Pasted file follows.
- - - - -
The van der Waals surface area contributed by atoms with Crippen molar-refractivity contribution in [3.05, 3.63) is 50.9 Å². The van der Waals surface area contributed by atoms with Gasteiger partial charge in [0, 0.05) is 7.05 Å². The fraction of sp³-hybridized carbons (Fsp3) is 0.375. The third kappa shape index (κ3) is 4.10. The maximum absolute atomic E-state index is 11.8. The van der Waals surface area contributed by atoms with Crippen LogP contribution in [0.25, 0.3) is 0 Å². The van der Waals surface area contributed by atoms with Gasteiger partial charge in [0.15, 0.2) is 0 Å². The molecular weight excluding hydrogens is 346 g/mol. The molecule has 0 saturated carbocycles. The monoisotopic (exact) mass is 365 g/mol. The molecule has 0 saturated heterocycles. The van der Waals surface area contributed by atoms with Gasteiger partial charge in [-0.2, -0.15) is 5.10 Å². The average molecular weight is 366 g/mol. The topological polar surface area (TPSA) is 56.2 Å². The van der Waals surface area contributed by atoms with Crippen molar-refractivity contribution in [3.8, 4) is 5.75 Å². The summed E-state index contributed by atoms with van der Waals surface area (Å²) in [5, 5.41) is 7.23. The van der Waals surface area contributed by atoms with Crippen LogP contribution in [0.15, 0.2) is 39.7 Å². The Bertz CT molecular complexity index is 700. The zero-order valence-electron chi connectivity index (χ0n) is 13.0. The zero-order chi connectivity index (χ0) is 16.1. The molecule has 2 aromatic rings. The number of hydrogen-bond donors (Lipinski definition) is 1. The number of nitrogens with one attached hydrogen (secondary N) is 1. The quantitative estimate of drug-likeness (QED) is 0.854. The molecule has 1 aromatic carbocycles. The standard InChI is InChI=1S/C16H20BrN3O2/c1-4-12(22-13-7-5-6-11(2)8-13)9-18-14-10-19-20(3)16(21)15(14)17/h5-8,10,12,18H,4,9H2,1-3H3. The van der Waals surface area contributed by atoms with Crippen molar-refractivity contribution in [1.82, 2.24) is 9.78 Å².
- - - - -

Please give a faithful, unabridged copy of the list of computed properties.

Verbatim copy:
The van der Waals surface area contributed by atoms with Crippen molar-refractivity contribution in [3.05, 3.63) is 50.9 Å². The van der Waals surface area contributed by atoms with Gasteiger partial charge in [0, 0.05) is 7.05 Å². The fraction of sp³-hybridized carbons (Fsp3) is 0.375. The third kappa shape index (κ3) is 4.10. The maximum absolute atomic E-state index is 11.8. The van der Waals surface area contributed by atoms with Crippen LogP contribution in [0.25, 0.3) is 0 Å². The van der Waals surface area contributed by atoms with Gasteiger partial charge in [0.15, 0.2) is 0 Å². The molecular weight excluding hydrogens is 346 g/mol. The molecule has 0 saturated carbocycles. The monoisotopic (exact) mass is 365 g/mol. The molecule has 0 saturated heterocycles. The van der Waals surface area contributed by atoms with Gasteiger partial charge in [-0.2, -0.15) is 5.10 Å². The average molecular weight is 366 g/mol. The topological polar surface area (TPSA) is 56.2 Å². The van der Waals surface area contributed by atoms with Crippen molar-refractivity contribution in [3.8, 4) is 5.75 Å². The summed E-state index contributed by atoms with van der Waals surface area (Å²) in [5, 5.41) is 7.23. The van der Waals surface area contributed by atoms with Crippen LogP contribution in [0.15, 0.2) is 39.7 Å². The Bertz CT molecular complexity index is 700. The zero-order valence-electron chi connectivity index (χ0n) is 13.0. The zero-order chi connectivity index (χ0) is 16.1. The molecule has 2 aromatic rings. The number of hydrogen-bond donors (Lipinski definition) is 1. The number of nitrogens with one attached hydrogen (secondary N) is 1. The quantitative estimate of drug-likeness (QED) is 0.854. The molecule has 1 aromatic carbocycles. The standard InChI is InChI=1S/C16H20BrN3O2/c1-4-12(22-13-7-5-6-11(2)8-13)9-18-14-10-19-20(3)16(21)15(14)17/h5-8,10,12,18H,4,9H2,1-3H3. The van der Waals surface area contributed by atoms with Crippen molar-refractivity contribution in [1.82, 2.24) is 9.78 Å².